By Kathryn Peck / Medically reviewed by Dr. Samantha Ball, DO
It’s true that kids don’t have to worry about mortgage payments, work deadlines, and putting food on the table like adults do. Me? I worry about overcommitting with kids’ activities, if we’re out of paper towels (again), dust bunnies the size of tennis balls, and larger-than-life trailer trucks that zip around me on the highway, all the while keeping my ducks in a row here at Bicycle Pie. (Ok, I do have some more significant worries.) Sometimes these things keep me up at night, but lately it’s my daughter who’s been overwhelmed with worries at night.
Age 7 seems too young to be anxious about things that are fundamentally out of one’s control. Yes, my daughter worries about being late for school in the morning and not having her schoolwork done exactly right (totally relatable), but she also worries about members of her family and about dying.
At first I chalked up these worries to the media coverage of the COVID-19 pandemic; I assumed she, like all of us, was trying to process what was going on around her. Perhaps, but when it didn’t diminish over the course of a few weeks and when I realized that no matter what I said, my assurances didn’t help to alleviate her unease, I decided to speak with our pediatrician.
...When I realized that no matter what I said, my assurances didn’t help to alleviate her unease, I decided to speak with our pediatrician.
Turns out, mild cases of childhood anxiety are common. At the school age, however, it’s a more usual shift from monster-under-the-bed kind of worries that toddlers experience to more real-life worries.
Kids have different worries, and some more severe than others. My goal, in speaking with our pediatrician, was not to dismiss or eliminate my daughter’s fears (because that just wasn’t going to happen), but rather to respect her worries and help her manage them.
The toughest part for me? Figuring out what to say, particularly when it felt like déjà vu night after night. Our pediatrician recommended a set of activity cards: “Mindful Kids: 50 Mindfulness Activities for Kindness, Focus and Calm.” Every night we’d complete a card together. The cards introduced activities and exercises designed to underscore feelings of anxiety, ways to calm them, and turn one’s focus from negative feelings toward more positive ones.
The toughest part for me? Figuring out what to say, particularly when it felt like déjà vu night after night.
If you’ve got a worrisome little one at home, Dr. Samantha Ball, DO, pointed to a few books and resources that can help open up communication with your child about their worries:
“Fiona Flamingo” by Rachael Urrutia Chu. This book is a great start to talking about emotions and letting children know it is okay to be scared, angry, and sad at different times. It teaches children to accept their unique, special qualities.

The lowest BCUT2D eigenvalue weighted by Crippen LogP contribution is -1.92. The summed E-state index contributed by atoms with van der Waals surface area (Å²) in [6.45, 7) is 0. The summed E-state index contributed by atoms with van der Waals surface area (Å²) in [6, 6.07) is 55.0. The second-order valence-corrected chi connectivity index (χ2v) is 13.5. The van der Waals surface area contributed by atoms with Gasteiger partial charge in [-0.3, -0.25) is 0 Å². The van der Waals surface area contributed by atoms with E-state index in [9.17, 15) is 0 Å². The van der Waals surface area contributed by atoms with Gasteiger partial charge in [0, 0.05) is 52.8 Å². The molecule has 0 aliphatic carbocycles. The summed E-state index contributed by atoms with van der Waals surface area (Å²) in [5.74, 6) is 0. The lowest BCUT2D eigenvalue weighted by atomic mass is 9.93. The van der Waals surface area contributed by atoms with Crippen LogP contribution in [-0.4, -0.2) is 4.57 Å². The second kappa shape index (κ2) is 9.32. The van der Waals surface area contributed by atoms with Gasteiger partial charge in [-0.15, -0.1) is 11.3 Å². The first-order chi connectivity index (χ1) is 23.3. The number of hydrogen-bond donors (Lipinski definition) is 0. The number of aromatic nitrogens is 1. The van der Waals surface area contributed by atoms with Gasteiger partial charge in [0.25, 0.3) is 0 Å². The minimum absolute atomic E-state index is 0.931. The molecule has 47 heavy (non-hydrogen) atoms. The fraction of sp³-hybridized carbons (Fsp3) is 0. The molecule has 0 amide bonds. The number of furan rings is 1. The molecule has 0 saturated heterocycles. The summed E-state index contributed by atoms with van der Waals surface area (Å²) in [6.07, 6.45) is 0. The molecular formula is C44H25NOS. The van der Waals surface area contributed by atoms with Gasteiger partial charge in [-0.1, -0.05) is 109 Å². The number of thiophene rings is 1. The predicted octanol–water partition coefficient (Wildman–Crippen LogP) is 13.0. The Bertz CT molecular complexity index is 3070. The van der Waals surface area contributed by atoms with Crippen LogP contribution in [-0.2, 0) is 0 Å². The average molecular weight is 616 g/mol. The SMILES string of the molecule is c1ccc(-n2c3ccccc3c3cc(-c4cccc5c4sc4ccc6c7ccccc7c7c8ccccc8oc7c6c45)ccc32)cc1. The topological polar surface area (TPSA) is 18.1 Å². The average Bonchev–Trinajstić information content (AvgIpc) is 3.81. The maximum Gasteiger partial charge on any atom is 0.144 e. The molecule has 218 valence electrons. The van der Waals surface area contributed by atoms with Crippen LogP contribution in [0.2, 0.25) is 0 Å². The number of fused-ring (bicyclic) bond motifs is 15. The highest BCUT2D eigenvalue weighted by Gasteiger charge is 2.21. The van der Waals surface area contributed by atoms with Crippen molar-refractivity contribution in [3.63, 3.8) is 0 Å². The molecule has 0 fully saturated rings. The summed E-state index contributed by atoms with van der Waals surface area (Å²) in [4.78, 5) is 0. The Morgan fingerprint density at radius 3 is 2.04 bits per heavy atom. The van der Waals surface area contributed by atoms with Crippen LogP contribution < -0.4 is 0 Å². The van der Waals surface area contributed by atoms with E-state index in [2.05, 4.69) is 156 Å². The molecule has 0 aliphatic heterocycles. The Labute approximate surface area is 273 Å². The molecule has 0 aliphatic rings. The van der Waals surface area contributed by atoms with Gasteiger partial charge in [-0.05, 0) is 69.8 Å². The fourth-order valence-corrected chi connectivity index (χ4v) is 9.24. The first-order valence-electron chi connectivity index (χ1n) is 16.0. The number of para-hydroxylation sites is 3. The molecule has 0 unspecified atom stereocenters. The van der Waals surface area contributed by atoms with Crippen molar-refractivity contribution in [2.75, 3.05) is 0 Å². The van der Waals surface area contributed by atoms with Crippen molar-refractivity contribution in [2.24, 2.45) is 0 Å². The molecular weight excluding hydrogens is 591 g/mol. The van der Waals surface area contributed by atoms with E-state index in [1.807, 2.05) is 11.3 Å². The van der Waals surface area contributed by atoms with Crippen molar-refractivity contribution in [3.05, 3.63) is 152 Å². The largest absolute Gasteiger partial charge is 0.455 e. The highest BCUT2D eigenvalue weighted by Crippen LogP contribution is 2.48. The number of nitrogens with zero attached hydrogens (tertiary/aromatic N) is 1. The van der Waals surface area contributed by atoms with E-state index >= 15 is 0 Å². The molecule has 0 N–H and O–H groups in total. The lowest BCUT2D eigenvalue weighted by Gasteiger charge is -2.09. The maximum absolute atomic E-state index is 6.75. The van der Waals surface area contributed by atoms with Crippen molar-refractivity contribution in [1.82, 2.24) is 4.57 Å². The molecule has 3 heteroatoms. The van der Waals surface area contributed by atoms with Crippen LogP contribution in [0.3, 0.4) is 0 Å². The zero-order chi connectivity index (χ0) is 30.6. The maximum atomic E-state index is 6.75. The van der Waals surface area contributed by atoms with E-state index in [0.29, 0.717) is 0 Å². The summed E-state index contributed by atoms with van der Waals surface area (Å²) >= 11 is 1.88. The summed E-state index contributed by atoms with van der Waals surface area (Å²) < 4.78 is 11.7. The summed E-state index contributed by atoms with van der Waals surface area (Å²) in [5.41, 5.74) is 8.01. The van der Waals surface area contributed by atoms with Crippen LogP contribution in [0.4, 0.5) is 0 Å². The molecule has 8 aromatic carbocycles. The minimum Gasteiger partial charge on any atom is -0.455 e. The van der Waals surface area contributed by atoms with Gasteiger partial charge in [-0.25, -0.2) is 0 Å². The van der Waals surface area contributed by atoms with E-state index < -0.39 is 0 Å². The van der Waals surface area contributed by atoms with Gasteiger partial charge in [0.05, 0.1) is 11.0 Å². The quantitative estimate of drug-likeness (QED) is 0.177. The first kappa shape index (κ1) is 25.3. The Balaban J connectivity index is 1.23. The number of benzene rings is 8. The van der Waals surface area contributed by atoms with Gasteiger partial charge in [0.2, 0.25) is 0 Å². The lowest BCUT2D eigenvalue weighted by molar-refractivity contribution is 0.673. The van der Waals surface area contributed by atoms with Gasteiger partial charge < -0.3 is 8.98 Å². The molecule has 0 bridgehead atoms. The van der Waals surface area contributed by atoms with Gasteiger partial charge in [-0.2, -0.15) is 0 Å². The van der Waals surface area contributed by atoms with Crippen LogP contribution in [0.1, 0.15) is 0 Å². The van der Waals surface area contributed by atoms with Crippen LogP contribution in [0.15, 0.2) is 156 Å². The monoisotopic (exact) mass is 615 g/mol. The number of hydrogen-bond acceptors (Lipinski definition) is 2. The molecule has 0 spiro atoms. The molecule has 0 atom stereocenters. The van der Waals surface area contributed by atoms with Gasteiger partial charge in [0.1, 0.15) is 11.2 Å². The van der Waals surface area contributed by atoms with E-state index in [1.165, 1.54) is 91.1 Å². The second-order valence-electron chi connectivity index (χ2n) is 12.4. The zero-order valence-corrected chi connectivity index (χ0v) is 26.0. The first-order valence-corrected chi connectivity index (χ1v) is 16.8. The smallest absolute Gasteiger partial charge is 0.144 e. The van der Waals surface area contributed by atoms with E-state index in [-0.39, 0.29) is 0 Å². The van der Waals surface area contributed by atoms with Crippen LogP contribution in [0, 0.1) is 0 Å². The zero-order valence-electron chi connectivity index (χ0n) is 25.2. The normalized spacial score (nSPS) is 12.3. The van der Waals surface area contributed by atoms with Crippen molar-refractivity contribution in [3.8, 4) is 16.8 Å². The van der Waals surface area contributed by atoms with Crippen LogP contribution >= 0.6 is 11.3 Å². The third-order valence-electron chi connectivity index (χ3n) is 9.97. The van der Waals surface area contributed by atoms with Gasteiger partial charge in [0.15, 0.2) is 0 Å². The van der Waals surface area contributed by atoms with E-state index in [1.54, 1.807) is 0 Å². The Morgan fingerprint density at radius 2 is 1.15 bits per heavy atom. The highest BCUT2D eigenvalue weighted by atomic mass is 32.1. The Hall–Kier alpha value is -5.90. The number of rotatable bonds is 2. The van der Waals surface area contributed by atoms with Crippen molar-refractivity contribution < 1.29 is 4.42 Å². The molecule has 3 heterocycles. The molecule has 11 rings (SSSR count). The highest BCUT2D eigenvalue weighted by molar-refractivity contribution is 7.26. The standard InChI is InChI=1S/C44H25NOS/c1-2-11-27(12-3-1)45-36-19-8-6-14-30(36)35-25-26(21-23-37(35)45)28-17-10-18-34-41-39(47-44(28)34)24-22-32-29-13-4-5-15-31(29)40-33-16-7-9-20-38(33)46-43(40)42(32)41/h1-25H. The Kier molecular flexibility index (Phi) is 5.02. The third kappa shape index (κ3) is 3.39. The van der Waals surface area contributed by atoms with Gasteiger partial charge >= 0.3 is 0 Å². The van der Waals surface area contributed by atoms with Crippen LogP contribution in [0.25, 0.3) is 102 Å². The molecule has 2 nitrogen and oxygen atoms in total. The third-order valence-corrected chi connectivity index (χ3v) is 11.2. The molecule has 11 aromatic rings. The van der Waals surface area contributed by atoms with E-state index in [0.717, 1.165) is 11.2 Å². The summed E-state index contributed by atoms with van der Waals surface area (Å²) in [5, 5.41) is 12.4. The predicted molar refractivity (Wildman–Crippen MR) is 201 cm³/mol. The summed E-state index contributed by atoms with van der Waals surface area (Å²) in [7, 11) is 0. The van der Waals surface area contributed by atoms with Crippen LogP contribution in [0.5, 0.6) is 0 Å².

“Right now, I am Fine” by Dr. Daniela Owen. This book is meant to uncover emotions and stress and has a few simple calming routines.
“Wemberly Worried” by Kevin Henkes. This one is a good book for those kids who worry about the first day of school (although Wemberly worries about everything). This book walks kids through how Wemberly overcomes her worries about the first day of school.
"There's an Alligator Under my Bed” by Mercer Mayer. Part of a larger series, this particular book is about a boy (or critter!) who overcomes his fears and helps kids think of ways they can overcome theirs.
“What To Do When You Worry Too Much: A Kid's Guide to Overcoming Anxiety” by Dawn Huebner. This is a workbook for parents to do with their children. This book teaches cognitive behavioral therapy used to treat generalized anxiety.
“CBT (Cognitive Behavioral Therapy) Workbook for Kids” by Heather Davidson. This has exercises and activities to help kids overcome anxiety and face their fears.
- “I Miss You: A First Look at Death” by Pat Thomas. This book teaches kids that grief and sense of loss are normal feelings. It talks about life and death in a non-religious way and has good questions towards the end that can help to get little ones talking about how they are feeling.
Dr. Ball also points to a website, Strong4Life, which is a great resource for tips and coping mechanisms families can use to tackle anxiety, grief, depression for all ages.
My daughter’s worries, like most children who experience mild anxieties, come and go. Of course, if you sense a child’s worry might be more excessive or affecting them in other ways, don’t hesitate to speak to your pediatrician about it. But the activity cards did help me to speak with my daughter more openly about her fears, and they helped me to encourage her in processing these feelings.
Please note: This is for educational and informational purposes only and is not meant to substitute individual medical advice. For specific and individual advice, always talk to your doctor.
About the author: Kathryn is the owner of Bicycle Pie and mom of 4 little ones. Also a writer, editor, and former owner of one of Boston's premiere baby boutiques, she continues to write about motherhood, children's products, family life, and all other things that test our skills and patience as parents.
About the reviewer: Dr. Samantha Ball, DO, is a pediatrician, cat mom, and advocate for children’s overall health and wellness. She is continually focused on supporting families through all stages in a realistic and evidence-based way. In addition to practicing medicine in Georgia, she shares experiences and her perspectives on topics including parenting tips, mental and physical health, and how to navigate the unexpected challenges that come about when raising kids.
Photo credit: iStock.com/fizkes